• A few sample spreads to whet your appetite

    As you will have seen from the Home Page my new book "Ash" is not far away so I thought you might like a bit of a preview of what's in store.

    Please go to the Books Pages if you would like to know more and/or email me to reserve your copy.

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  • "Ash" is on its way

    My new book "Ash" - a complete overview of all aspects of the ash tree in Britain, mentioned in passing on the blog a couple of times, has now gone to the printers and will be officially published on 19th September. In a day or two there will be a dedicated page on the website for the book.

    In the meantime please feel free to email either through the website or to archiemiles@btinternet.com for further details, to receive a sampler pdf or to make a pre-publication order. In the latter instance you will be contacted in September with an invoice and upon payment your book will be dispatched.

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  • Puffins, rocks and a bleeding yew

    Escaped last week to the pleasures of Pembrokeshire with the main aim of visiting Skomer to see puffins for the first time in my life. We were in luck - the ferry was going on the Wednesday. It doesn't always run if the wind comes from the north, making safe passage a bit dodgy, and even on our return crossing with the wind heading round that way it was pretty lively. However, it was all well worth while - 30,000 puffins on Skomer, and as soon as you land the air is thick with them. These fabulous little birds nest in burrows on the cliff tops, mainly at two particular hotspots on the island. Many are quite happy with you only a matter of a few feet away - guess they have just become so used to visitorss. Trying to get that classic image of a bird with a mouthful of sandeels is harder than you'd think as they tend to fly in and dive straight down the burrows to feed their young, but I got one crack at a bird that posed beautifully for a few seconds before disappearing underground. The other speciality of the island is the Manz shearwater, but they tend to be nocturnal, so we didn't catch a glimpse. The flowers on the island are pretty spectacular too - vast swathes of red campion and hummocks of white bladder campion, and (although we'd missed the best of it) thrift.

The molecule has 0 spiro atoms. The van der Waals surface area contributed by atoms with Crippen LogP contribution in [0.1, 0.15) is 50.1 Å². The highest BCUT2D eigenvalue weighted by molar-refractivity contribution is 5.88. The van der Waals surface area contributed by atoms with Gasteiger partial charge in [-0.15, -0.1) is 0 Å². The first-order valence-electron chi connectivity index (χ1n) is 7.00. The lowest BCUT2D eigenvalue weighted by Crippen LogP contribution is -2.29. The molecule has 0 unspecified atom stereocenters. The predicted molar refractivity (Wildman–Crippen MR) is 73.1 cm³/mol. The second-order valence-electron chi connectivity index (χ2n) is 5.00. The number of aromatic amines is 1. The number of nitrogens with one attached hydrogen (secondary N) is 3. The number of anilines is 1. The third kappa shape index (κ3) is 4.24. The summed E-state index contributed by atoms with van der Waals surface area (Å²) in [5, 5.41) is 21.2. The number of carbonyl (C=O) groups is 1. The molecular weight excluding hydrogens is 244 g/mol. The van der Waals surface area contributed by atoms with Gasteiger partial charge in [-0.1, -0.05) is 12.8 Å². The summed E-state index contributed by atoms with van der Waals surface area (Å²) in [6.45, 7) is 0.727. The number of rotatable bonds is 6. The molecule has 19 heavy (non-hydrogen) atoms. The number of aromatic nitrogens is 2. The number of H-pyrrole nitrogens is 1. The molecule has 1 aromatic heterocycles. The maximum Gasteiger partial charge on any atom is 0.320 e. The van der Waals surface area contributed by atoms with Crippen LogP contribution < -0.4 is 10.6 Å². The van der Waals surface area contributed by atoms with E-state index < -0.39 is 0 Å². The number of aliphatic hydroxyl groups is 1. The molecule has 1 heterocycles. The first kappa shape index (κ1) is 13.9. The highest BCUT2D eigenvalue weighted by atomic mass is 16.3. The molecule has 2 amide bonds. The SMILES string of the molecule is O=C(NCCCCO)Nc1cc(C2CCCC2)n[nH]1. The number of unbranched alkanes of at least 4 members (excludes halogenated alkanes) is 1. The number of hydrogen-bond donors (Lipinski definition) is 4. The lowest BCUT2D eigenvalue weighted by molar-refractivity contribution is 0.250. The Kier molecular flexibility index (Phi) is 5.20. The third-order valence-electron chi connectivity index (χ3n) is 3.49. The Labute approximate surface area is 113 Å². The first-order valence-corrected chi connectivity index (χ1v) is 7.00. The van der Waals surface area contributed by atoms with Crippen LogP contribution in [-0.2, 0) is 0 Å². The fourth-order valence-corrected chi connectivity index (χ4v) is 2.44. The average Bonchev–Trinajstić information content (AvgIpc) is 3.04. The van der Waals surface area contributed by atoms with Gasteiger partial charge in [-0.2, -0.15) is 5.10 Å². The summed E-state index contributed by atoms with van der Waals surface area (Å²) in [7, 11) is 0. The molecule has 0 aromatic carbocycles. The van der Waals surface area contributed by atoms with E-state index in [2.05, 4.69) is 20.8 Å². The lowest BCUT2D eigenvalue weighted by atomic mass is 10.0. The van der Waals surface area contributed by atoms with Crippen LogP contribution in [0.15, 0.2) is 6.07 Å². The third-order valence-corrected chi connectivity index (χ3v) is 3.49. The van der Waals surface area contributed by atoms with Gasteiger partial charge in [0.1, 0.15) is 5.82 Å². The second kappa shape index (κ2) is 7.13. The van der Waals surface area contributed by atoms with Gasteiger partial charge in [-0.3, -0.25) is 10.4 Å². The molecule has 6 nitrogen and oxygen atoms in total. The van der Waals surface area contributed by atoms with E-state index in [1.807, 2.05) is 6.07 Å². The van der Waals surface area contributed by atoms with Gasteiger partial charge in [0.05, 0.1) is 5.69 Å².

We spent some time in one or two of the little coves just marvelling at all the different rock formations - very clear illustrations of strata upheaval and some great colouring. I wish I knew more about geology, but it doesn't diminish the enjoyment. Who needs art when you have rocks like these?

    Heading back home on Thursday we stopped off at St. Brynach's church in Nevern to have a squint at the Bleeding Yew, a tree that I featured a few years back in my Heritage Trees Wales (soon to be reprinted). An avenue of eight trees leads from the gate to the church door and it's the second on the right that is named the Bleeding Yew because of a sticky red blood-like fluid that exudes from the site of a bough cut off in the nineteenth century. This weird phenomenon has attracted various legends and beliefs. Christians believe it weeps for the crucifixion of Christ - the wounds symbolising where He was nailed to the cross. Pagans, on the other hand, see a vision of the Earth Mother, the bleeding redolent of menstruation. Another tale tells of a monk who was hanged for some unknown crime, but protesting his innocence he cried out, 'If you hang me, guiltless as I am, these trees will bleed for me.'

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  • It's been a while...

    Yes, it has been a while since I last dropped anything into the blog, largely because I've been going full tilt finishing my forthcoming book - "Ash" - of which more very soon. The book is done and awaiting transfer to my printer in Italy.

    Meanwhile I took a break from the frenetic goings-on last week. On a day off I wondered into one of the local charity shops & discovered a little book called "In Search of Wales" by H.V. Morton, published in 1932. Morton was one of the most celebrated travel and countryside writers of his day although his style seems quite dated and some of his observations of the quaint country folk he met even a little patronising. However, whether it was Morton or a gifted editor who chose the photographs for his book I know not, but the quality of the few sepia images is something special. The printers even took the trouble to mount the double-page spread images so that the gutter doesn't break them in half. Inspired! I would think that some of the landscapes will have had printed-in skies, but the compositions are excellent and the Cockle Women of Penclawdd picture is a little masterpiece. How come I have never seen this picture before?

    See what you think.

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  • Sidetracked by ice-artscapes

    When I was up in Scotland about three weeks back I was out on the scout for some good early morning ash tree pictures and stepped down to the water's edge of the Dundonnell River and was completely sidetracked by the ice pattern lying over the flowing river beneath. It's a little after the event but I was so blown away by the pictures I found I thought you'd like to see some of them. A bit like cloudscapes I do love the way these images are transient and irrepeatable. It would have been amazing to watch them forming overnight.

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Archie's Blog

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